Research-a-Thon: Understanding Bill C-69

Calling all students who have taken Environmental Law, Natural Resources Law or the Environmental Justice & Sustainability Clinic:

You are invited to direct your collective brain power toward collecting data and researching legal outcomes that could help to debunk some of the arguments currently being used to prevent new federal impact assessment legislation from being passed in Parliament. Your skills are needed! The event will be hosted in Osgoode Hall's room 2004 on March 28m, 2019 from 2:30-4:30. Snacks provided!

This event takes inspiration from last year's first successful Research-a-thon for Environmental Justice at Osgoode, which took its inspiration from initiatives on immigration law research that were held across the country in response to the travel bans introduced in the U.S. At that time, law students and professionals in large numbers gave time to research-o-thons that tackled specific questions in immigration law.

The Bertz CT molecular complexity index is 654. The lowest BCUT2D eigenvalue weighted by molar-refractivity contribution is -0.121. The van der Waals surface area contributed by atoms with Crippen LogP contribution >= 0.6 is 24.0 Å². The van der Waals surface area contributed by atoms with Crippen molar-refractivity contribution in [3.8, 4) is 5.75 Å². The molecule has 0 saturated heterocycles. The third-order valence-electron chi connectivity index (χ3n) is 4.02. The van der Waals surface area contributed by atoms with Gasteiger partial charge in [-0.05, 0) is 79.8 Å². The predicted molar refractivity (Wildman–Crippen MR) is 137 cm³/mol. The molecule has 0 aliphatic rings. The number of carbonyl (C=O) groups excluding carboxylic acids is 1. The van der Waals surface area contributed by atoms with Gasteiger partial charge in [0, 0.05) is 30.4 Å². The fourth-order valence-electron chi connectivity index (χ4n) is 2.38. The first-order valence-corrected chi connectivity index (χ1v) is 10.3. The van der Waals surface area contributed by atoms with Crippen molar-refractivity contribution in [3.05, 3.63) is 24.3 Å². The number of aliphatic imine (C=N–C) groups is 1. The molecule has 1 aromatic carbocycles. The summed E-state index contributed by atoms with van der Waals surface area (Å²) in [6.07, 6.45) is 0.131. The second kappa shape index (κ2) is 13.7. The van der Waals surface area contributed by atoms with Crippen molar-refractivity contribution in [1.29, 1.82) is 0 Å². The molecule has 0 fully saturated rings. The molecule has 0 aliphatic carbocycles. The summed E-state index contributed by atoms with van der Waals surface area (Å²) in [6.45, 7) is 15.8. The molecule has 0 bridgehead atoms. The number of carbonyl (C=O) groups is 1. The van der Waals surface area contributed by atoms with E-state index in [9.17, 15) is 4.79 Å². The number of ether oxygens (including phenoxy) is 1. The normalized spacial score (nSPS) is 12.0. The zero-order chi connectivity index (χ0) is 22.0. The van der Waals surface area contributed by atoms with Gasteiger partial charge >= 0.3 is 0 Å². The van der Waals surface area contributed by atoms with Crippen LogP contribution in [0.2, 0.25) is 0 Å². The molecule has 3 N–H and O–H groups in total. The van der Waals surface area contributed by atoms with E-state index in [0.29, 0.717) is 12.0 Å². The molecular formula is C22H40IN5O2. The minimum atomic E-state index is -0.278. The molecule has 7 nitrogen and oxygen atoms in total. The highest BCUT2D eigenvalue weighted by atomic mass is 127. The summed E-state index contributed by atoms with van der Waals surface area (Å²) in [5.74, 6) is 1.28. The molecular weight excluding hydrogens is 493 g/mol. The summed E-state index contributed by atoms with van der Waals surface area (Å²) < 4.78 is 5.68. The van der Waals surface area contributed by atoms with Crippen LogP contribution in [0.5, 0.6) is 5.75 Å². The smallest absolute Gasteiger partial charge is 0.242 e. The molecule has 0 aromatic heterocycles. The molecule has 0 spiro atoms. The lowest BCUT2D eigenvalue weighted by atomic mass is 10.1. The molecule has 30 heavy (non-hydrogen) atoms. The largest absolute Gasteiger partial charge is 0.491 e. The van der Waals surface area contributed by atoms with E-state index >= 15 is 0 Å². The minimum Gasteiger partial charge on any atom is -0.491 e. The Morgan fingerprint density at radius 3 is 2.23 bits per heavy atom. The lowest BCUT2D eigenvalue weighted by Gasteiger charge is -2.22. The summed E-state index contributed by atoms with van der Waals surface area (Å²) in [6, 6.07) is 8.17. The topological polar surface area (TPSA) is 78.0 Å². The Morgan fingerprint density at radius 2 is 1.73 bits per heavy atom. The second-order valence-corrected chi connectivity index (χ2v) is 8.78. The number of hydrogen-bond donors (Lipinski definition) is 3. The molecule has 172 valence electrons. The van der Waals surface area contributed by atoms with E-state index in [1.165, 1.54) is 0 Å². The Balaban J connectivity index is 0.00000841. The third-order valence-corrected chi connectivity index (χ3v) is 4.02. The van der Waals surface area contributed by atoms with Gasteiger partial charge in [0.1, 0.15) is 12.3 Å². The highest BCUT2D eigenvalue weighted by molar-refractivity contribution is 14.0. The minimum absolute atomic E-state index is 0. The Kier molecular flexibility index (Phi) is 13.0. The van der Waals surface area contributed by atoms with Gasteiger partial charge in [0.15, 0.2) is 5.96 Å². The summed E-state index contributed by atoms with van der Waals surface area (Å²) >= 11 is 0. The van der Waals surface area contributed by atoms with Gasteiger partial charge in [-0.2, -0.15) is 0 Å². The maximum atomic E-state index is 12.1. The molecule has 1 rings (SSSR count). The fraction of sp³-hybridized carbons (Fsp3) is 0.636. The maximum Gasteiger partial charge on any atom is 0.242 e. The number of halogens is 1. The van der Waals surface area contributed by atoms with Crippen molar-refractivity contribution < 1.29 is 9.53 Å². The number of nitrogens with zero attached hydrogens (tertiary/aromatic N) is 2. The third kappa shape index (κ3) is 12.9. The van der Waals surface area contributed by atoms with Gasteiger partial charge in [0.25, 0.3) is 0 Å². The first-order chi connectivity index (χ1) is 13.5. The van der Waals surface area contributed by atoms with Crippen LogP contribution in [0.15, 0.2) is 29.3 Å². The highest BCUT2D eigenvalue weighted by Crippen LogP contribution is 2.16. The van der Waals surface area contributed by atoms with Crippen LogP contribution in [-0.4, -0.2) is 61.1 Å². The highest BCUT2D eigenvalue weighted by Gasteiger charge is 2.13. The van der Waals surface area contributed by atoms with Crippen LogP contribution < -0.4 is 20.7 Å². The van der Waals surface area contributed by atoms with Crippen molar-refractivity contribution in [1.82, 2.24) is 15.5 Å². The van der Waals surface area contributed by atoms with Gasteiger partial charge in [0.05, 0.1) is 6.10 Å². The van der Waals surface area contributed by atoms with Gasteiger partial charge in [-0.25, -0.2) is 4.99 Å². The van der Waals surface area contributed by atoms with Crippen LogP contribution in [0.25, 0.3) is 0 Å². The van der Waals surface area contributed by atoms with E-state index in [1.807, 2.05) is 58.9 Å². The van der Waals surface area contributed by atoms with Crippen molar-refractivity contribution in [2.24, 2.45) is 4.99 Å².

Last year, we tackled the complex problem of cumulative emissions to air, and the province’s new proposal for how to deal with pollution hotspots, a regulatory problem that results in disproportionate pollution burdens in places like the Aamjiwnaang First Nation and working-class Hamilton.  This year, we are joining a pan-Canadian effort spearheaded by Professor Martin Olszynski at the University of Calgary Faculty of Law, to better understand the contested Impact Assessment Act, Bill C-69, currently stalled in the Senate.

Here is how he describes it:

re: Bill C69, and specifically with respect to the proposed Impact Assessment Act.

As those of you following the public debate will know, the legislation is being heavily opposed by conservative politicians and the oil and gas sector. One of their primary claims is that Bill C69 will bring Canada’s resource sector to a halt. My intention here is not to defend Bill C69, but to inject some reality into the debate, especially as one of its key pieces — the major project list — has yet to be released. Along these lines, my goal is to ground the debate re: Bill C69’s likely scope (i.e. very limited as a “major project” regime) and its subsequent potential effects on Canada’s resource sector.

Prof Olszynski proposes an exercise in data collection for each province using the CEAA registry: we will split the analysis of Ontario’s 13 current assessments with UofT.